Oddworld: Munch’s Oddysee (Nintendo Switch) Review

By Athanasios 01.11.2020 1

Review for Oddworld: Munch’s Oddysee on Nintendo Switch

One of the greatest disappointments in the world of video games has been the extremely promising Oddworld universe. While the series started really good with Abe's Oddysee and later on, Abe's Exodus, it soon left the spotlight, with the rest of the additions ranging from flawed cult classics like Stranger's Wrath, to simply flawed like Munch's Oddysee. As this Switch port simply slaps HD textures on the latter, it doesn't fix any of the available problems, and thus makes it a title that's hard to recommend, even to those who have strong nostalgic feelings for it.

Unlike the more action-focused Stranger's Wrath, where the goal was to capture enemies dead or alive, Munch's Oddysee is much closer the original PlayStation duology, in the sense that the main concept revolves around saving various creatures of this imaginary ecosystem from the clutches of the capitalistic Glukkons & Co., while solving all sorts of puzzles to do so, something that involves utilising the GameSpeak system; the Oddworld staple that enables interacting with your allies. The only notable differences? Firstly, there are now two protagonists to control. Secondly, everything is in 3D.

Those expecting a bigger, badder, better version of Abe's Oddysee, and who are excited for it being a fully three-dimensional experience, will sadly be disappointed to know that this isn't the title they are looking for. For starters, this is one more typical example of an early '00s game where the use of 3D visuals are actually worse than the much more detailed 2D ones, and with the camera and the controls being two additional foes one has to deal with. On one hand, this isn't very challenging, so the camera and the controls are more of nuisances than actual problems. On the other hand, this isn't very challenging…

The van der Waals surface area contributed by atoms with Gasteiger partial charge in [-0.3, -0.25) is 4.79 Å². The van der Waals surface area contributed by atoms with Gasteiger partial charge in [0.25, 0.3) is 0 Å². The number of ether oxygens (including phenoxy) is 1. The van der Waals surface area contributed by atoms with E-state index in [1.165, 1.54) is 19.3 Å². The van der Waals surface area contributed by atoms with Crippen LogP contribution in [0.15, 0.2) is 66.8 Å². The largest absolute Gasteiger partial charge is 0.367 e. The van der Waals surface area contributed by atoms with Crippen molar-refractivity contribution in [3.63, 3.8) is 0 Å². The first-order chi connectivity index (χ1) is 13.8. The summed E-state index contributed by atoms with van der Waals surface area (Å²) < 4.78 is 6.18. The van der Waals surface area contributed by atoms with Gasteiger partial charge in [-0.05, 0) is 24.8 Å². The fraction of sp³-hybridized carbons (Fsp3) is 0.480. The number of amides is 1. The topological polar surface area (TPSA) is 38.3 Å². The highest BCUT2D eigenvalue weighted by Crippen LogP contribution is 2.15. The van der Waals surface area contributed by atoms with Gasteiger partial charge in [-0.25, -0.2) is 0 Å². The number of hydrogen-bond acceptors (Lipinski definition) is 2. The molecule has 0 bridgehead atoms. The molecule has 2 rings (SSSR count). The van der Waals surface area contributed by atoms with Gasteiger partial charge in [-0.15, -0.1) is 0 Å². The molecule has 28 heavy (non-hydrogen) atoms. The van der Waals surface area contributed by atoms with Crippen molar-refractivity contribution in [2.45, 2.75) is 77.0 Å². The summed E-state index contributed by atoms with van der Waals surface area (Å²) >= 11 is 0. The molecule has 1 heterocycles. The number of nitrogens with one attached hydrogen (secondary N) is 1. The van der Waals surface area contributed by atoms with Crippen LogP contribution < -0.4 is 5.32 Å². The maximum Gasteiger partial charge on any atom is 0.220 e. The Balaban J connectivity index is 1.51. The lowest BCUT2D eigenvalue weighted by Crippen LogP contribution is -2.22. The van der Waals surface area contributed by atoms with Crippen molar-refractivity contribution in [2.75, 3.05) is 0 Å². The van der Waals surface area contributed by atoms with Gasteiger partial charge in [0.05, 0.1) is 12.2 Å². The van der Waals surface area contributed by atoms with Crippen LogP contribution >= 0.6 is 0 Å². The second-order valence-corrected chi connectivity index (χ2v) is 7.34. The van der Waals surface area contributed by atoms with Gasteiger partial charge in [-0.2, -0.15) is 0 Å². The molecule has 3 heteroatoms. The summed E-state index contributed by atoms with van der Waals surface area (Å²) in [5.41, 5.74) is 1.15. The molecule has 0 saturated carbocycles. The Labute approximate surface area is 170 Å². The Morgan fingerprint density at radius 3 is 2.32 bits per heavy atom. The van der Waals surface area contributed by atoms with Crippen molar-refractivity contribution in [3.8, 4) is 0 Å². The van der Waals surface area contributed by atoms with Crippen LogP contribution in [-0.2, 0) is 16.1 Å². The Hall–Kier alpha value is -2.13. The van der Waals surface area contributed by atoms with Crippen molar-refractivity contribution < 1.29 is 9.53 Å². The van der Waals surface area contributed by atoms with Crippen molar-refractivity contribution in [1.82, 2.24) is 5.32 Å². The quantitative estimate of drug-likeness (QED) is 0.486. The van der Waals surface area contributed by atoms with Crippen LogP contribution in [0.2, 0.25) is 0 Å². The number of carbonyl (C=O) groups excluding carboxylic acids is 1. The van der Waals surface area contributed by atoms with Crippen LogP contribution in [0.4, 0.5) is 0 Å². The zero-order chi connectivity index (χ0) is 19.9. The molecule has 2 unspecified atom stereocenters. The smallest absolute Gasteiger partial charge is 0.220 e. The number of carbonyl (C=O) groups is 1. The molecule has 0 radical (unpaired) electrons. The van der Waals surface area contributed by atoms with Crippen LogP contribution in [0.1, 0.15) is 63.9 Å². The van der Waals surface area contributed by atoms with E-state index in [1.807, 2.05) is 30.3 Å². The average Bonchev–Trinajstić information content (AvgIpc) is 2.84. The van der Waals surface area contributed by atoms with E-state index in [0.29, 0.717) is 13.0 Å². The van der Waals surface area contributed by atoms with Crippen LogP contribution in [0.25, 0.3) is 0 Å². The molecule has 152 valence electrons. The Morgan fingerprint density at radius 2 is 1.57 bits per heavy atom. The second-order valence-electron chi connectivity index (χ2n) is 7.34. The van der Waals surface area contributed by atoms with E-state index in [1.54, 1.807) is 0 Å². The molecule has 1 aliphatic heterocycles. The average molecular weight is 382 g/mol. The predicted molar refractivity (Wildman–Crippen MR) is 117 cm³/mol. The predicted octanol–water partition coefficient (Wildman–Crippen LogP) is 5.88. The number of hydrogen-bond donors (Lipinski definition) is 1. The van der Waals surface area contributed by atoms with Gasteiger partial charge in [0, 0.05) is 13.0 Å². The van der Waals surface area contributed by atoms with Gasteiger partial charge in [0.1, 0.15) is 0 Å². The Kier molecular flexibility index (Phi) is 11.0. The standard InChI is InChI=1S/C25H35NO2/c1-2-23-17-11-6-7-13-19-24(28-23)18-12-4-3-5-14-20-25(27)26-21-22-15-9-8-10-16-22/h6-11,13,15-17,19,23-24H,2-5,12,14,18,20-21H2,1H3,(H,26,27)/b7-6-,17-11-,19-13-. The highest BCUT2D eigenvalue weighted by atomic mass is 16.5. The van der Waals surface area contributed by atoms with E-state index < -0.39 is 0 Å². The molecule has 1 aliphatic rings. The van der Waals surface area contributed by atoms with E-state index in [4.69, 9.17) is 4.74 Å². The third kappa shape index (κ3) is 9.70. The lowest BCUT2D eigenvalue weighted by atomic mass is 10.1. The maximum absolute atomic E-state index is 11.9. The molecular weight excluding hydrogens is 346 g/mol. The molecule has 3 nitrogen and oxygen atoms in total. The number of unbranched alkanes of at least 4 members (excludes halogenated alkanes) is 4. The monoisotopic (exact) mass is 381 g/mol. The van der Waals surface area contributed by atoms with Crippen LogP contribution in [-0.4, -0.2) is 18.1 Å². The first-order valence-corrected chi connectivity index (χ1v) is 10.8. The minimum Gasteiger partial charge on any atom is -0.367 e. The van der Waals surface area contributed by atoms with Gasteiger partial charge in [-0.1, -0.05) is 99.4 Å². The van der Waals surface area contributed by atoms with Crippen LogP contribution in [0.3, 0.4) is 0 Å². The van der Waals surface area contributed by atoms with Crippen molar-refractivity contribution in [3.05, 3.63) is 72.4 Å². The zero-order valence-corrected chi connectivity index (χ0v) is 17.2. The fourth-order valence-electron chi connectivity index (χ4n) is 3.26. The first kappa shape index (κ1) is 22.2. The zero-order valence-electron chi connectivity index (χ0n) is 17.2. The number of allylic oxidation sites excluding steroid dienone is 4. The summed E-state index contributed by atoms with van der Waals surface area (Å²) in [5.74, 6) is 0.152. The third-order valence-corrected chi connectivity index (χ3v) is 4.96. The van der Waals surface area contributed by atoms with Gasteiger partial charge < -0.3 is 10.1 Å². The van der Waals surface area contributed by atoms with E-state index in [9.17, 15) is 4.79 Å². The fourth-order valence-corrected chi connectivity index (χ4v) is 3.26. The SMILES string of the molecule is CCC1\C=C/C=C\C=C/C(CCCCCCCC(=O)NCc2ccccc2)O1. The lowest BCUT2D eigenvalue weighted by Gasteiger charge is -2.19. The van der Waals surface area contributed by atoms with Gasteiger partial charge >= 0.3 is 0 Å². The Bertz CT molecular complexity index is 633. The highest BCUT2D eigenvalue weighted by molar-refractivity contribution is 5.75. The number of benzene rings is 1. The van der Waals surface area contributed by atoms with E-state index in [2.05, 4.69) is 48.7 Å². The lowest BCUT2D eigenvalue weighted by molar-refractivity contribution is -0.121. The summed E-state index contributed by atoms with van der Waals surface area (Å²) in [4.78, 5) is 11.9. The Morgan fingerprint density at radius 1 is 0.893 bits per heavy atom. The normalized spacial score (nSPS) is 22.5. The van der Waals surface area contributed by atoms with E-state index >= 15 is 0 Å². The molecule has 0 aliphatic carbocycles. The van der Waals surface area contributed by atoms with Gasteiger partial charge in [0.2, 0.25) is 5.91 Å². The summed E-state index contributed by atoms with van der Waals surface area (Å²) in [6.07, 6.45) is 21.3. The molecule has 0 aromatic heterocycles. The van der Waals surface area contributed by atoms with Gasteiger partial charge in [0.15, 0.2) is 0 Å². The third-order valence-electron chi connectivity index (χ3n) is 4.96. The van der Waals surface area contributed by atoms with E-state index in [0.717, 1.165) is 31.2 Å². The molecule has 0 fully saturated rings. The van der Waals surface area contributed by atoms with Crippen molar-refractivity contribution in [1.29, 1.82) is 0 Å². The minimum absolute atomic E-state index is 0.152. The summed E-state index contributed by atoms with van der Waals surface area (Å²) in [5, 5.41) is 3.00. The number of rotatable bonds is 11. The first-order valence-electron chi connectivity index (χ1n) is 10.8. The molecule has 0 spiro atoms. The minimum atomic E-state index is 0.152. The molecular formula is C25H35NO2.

Screenshot for Oddworld: Munch’s Oddysee on Nintendo Switch

The series started as a challenging, cinematic puzzle-platformer; one that forced the one holding the controller to cleverly utilise every single ability, and think before acting. This doesn't ask much from the player. Instead of puzzles, it has you doing tasks. The first area has Abe, the first of the two heroes, walking around, collecting a green substance known as Spooce or something, which can be used to activate machinery and gates. Does it require any skill? No. It just takes time. One could argue that this is just the tutorial level, but sadly that continues with the rest of the adventure.

Upon reaching the second area you gain control of Munch, who, unlike Abe who can speak with his fellow Mudokons or possess the minds of his enemies, he commands the tiny Fuzzies to attack foes, can swim, and electrocute a creature to briefly stun it. No matter the character controlled, however, once again, it's all about collecting Spooce to move on to the next section of the stage. More elements are added the closer one gets to the finishing line, like traps and so on, but they won't change things much. There's simply nothing here that can be called a puzzle. It's all just busywork.

As a final note, this lacks the cinematic feel, and overall charm and dark atmosphere of the PlayStation classics. Traces of their unique brand of black comedy, and anti-capitalistic message can be found here as well, but something is amiss. The Oddworld of Abe's Oddysee felt like a real place, and the hero's quest like an actual adventure where you were actually going somewhere. Compared to it, this "threequel" is nothing more than a lifeless array of levels (industrial or natural) that won't stay with you for very long. In conclusion, better stick to the good side of the Oddworld universe.

Screenshot for Oddworld: Munch’s Oddysee on Nintendo Switch

Cubed3 Rating

Rated 4 out of 10


Oddworld: Munch's Oddysee adds one more dimension, but throws what made the original a classic out of the window. Not only this doesn't have the beautiful visuals of the PlayStation duology, or its fantastic atmosphere and narrative strength, but it's also far from a fun, cinematic puzzle-platformer - in fact, it's not even a puzzle-platformer, but just a collection of boring tasks sewn together, and masquerading as an adventure.


Oddworld Inhabitants


Oddworld Inhabitants


Action Adventure



C3 Score

Rated $score out of 10  4/10

Reader Score

Rated $score out of 10  0 (0 Votes)

European release date Out now   North America release date Out now   Japan release date Out now   Australian release date Out now   


ah harsh words indeed! I really like the stylisation but I can see why this game puts off fans of Abe's older adventures. Maybe the Soulstorm remake will scratch your itch Smilie

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